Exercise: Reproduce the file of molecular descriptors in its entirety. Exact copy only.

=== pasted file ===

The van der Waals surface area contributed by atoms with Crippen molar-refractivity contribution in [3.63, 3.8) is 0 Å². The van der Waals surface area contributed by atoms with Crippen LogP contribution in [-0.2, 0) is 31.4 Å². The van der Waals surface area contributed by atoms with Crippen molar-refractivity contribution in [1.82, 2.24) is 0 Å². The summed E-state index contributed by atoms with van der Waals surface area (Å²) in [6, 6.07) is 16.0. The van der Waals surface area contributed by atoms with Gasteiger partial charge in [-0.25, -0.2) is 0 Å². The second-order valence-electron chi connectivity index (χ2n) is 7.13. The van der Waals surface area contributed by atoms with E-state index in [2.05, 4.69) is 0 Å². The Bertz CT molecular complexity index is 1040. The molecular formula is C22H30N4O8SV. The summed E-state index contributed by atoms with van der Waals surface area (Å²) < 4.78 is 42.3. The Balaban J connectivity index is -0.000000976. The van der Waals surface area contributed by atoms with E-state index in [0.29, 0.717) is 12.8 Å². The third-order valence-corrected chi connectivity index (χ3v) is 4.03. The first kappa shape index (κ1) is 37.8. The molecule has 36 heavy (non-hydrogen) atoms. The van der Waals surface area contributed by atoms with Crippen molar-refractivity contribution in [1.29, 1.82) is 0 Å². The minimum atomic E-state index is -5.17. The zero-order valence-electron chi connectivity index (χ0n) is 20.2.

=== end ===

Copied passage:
The van der Waals surface area contributed by atoms with Crippen molar-refractivity contribution in [3.63, 3.8) is 0 Å². The van der Waals surface area contributed by atoms with Crippen LogP contribution in [-0.2, 0) is 31.4 Å². The van der Waals surface area contributed by atoms with Crippen molar-refractivity contribution in [1.82, 2.24) is 0 Å². The summed E-state index contributed by atoms with van der Waals surface area (Å²) in [6, 6.07) is 16.0. The van der Waals surface area contributed by atoms with Gasteiger partial charge in [-0.25, -0.2) is 0 Å². The second-order valence-electron chi connectivity index (χ2n) is 7.13. The van der Waals surface area contributed by atoms with E-state index in [2.05, 4.69) is 0 Å². The Bertz CT molecular complexity index is 1040. The molecular formula is C22H30N4O8SV. The summed E-state index contributed by atoms with van der Waals surface area (Å²) < 4.78 is 42.3. The Balaban J connectivity index is -0.000000976. The van der Waals surface area contributed by atoms with E-state index in [0.29, 0.717) is 12.8 Å². The third-order valence-corrected chi connectivity index (χ3v) is 4.03. The first kappa shape index (κ1) is 37.8. The molecule has 36 heavy (non-hydrogen) atoms. The van der Waals surface area contributed by atoms with Crippen molar-refractivity contribution in [1.29, 1.82) is 0 Å². The minimum atomic E-state index is -5.17. The zero-order valence-electron chi connectivity index (χ0n) is 20.2.